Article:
gb at clozure.com
Tue Feb 4 22:40:00 EST 2003
On Tue, 4 Feb 2003, Randall Beer wrote:
> > I think that the examples show that it's possible to write fairly
> > interesting Cocoa programs without writing a whole lot of code.
> > I think that the fact that the examples have pretty much stood
> > still for several months might indicate that there needs to be a
> > layer or two above the reader macros and glue that exist now.
> > (It's neat to be able to write code in what looks like a hybrid
> > of lisp and ObjC syntax, but I'd like to be able to write lisp
> > code that provided a user interface and ignore all of the low-level
> > details of dealing with the ObjC/Cocoa runtime.)
> I strongly agree that it would be very nice to have a Lisp layer over
> the details of ObjC/Cocoa. What do you think the best way to structure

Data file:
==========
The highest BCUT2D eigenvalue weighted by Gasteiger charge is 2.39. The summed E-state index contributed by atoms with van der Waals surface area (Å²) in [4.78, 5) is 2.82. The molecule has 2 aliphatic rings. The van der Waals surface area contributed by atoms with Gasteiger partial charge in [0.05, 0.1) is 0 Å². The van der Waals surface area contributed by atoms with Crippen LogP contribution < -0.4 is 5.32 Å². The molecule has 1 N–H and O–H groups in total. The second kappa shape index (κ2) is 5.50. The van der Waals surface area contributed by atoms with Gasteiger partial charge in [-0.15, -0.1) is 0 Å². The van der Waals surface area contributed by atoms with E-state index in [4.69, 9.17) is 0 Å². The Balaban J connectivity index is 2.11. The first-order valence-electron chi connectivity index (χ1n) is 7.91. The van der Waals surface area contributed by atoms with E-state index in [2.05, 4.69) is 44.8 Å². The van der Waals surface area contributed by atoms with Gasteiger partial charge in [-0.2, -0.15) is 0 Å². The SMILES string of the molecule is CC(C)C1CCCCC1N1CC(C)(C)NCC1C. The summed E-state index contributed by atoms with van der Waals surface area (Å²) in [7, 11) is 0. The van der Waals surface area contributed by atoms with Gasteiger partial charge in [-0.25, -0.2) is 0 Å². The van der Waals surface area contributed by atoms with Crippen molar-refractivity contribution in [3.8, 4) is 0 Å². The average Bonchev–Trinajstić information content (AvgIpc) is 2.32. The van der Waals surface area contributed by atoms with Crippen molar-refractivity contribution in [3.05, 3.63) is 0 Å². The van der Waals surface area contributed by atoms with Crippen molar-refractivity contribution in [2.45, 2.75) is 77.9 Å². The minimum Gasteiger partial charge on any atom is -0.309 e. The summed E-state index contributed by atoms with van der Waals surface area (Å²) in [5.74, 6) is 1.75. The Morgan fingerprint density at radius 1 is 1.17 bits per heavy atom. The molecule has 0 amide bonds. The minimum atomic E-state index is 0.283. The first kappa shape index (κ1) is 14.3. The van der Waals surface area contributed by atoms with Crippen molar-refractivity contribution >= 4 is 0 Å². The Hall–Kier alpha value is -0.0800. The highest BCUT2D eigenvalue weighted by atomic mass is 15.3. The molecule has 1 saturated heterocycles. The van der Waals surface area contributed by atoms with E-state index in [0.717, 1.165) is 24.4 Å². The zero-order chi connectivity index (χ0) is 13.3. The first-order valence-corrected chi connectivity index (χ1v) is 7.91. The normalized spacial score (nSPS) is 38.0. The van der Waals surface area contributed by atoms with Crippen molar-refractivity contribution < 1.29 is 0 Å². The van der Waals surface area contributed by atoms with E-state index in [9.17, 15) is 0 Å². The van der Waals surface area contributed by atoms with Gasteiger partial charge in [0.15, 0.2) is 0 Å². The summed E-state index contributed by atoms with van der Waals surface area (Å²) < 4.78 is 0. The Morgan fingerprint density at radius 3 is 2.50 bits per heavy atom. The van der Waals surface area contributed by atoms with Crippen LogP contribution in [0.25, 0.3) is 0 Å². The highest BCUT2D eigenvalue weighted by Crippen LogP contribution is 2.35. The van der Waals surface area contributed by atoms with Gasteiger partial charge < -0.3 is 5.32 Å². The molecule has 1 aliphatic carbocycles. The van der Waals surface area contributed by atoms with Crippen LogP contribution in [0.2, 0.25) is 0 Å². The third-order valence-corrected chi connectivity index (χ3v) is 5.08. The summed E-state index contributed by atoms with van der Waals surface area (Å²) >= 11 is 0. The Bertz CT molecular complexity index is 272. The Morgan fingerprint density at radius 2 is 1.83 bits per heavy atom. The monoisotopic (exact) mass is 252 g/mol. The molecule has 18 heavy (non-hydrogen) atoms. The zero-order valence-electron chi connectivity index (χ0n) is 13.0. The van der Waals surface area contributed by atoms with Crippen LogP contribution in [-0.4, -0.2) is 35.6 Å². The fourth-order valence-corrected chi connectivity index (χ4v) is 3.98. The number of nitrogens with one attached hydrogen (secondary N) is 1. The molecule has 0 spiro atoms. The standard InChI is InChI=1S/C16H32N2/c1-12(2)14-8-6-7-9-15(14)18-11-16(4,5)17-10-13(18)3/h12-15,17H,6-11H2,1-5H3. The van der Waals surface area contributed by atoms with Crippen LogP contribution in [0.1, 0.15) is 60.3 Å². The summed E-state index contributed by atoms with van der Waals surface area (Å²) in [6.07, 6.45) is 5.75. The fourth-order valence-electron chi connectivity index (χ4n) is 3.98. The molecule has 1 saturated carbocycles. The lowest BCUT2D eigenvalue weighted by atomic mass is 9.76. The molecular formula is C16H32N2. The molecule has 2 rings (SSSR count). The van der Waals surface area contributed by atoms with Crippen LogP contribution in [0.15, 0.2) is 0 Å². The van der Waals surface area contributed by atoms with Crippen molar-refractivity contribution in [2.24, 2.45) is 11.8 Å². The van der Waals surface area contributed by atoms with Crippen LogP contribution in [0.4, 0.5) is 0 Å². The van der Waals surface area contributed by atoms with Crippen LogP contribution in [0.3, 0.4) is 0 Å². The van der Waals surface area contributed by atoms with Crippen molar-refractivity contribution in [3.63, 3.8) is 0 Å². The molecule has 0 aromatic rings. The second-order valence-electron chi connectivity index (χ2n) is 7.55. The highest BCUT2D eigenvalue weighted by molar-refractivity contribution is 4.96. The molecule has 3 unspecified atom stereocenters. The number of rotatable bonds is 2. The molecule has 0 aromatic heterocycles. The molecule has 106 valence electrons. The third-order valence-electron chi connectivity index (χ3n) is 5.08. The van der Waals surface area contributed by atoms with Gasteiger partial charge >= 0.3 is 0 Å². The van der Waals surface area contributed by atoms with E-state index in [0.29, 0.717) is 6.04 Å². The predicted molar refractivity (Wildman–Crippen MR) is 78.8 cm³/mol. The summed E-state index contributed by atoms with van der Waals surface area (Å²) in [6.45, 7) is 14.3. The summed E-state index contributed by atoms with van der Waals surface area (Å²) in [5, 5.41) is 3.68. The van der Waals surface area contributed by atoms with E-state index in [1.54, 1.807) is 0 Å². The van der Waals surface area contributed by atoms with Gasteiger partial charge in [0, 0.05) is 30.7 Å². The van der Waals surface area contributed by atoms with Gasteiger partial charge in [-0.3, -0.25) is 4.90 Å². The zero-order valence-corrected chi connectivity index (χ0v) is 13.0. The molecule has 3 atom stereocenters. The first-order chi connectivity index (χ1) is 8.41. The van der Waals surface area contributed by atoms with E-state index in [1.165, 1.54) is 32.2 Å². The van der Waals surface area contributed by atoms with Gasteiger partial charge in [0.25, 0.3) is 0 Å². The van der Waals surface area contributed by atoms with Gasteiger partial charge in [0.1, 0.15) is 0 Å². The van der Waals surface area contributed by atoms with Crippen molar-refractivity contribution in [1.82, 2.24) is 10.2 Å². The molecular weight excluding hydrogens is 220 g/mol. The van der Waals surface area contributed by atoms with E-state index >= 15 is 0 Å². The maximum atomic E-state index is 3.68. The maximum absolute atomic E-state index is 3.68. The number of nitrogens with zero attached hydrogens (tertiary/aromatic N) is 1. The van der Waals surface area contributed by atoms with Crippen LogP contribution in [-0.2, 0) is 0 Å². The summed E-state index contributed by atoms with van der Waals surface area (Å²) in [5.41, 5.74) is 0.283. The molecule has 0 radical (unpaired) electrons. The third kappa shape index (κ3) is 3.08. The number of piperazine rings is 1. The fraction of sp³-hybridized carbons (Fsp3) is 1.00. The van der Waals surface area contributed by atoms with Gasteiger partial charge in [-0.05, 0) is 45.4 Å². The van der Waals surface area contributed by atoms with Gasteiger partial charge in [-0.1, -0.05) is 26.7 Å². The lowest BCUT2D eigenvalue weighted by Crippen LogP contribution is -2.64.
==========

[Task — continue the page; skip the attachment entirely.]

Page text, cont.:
> such a layer is?
> CLIM is obviously one possibility. Another possibility is something
> like the view, window, etc. classes in MCL reimplemented in Cocoa.
CLIM is a very interesting possibility. I'd certainly like to see
a Cocoa backend for McCLIM (http://mcclim.cliki.net). Tim Moore
and I bounced a few ideas back and forth a month or so ago; we should
probably revive that process and try to involve anyone else who might
be interested. (McCLIM -does- run in OpenMCL, but uses CLX to talk
to an X Window server.)
I'm sure that CLIM would be very interesting to some people and almost
totally uninteresting to others. A lighter weight middle layer might
be more interesting to people who don't want/need all that CLIM provides